At the new store, I mean the first day, when we announced we were opening and sent out a notice saying "please don't everybody show up at once," and of course nobody took that advice and we had a line out the door. But again, maybe 40 minutes? It became much more so with the Anthony Bourdain (TV show "No Reservations" feature), that's when it was immediately like, "oh my god, people, lines." But you get kind of used to it.

What were the craziest happenings outside?
Actually, one that just occurred a couple of weeks ago. It's still cracking me up and I need to follow up on this. A father and son get to the front of the line, an older son in his 20's, and they order and the father looks a little dazed.
I ask, "for here or to-go?"
And the father goes, "oh, we'll have it here."
And the son says, "we have to go."
And the father says, "oh, what time is it?"
I look up and say, "it's 5:00."
He's like, "oh, yeah, we have to go. We have dinner reservations at 5:30."
And I was like, "where?"
"Alinea."

And I just died laughing. I was like, "here's what we're going to do. One, I'm going to throw in an extra one for Grant (Achatz). But my advice is, don't eat this but when you get there, give it to them or your server. Tell them I said they need to plate this, preferably on the end of a pin. They'll think it's funny." And the dad's like, "oh, I can't do it" and the son's like, "oh, I'll do it!" So I have to call up and see if they did it or not. I'm thinking, "at what point do you decide, you know, maybe we should just…go to Alinea?"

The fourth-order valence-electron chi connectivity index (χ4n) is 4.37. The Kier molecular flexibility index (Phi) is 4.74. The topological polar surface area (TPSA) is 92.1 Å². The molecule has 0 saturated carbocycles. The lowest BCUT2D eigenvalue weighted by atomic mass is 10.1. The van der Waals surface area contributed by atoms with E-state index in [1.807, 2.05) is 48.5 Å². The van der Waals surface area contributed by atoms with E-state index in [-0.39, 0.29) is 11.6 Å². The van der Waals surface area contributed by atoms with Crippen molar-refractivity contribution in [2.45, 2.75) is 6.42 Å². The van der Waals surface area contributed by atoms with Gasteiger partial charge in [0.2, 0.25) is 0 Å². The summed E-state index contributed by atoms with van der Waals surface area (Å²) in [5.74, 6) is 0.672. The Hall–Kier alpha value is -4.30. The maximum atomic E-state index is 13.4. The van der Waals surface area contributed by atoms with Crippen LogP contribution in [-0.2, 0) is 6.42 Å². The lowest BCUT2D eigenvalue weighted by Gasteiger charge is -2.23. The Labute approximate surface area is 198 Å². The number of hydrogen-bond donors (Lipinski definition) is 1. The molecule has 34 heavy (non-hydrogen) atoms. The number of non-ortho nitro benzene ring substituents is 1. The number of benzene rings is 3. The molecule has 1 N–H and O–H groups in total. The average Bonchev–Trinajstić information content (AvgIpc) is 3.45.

That's been hands down my favorite story since we announced the closing. I sort of understand the dynamics, but I have never been out there doing it, so a lot of those stories and a lot of those things I hear are either much later or not at all.

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The other day there was a guy with an ice cream cart selling ice cream to the line.
There's a Good Humor truck that stops every so often, especially on the weekends, and the first time that happened, a young man who works at the front of the line came up to me and says, "do you want me to ask him to leave?" and I say, "well, is he selling hot dogs?" And he's like, "no…" So I say, "leave him there." I give him all the credit in the world for figuring that out, and customers are a lot less cranky when they get to me if they've had a cold bottle of water.

I wonder if someone is going to start doing card tricks or other entertainment out there.
I'd have no problem with that. Once or twice over the years someone tried to set up some marketing thing. A for-profit company like that? No, go away. That's just slimy. But someone with an acoustic guitar, or preferably an accordion? Sure, no problem. Making balloon animals? I'd have no problem with that.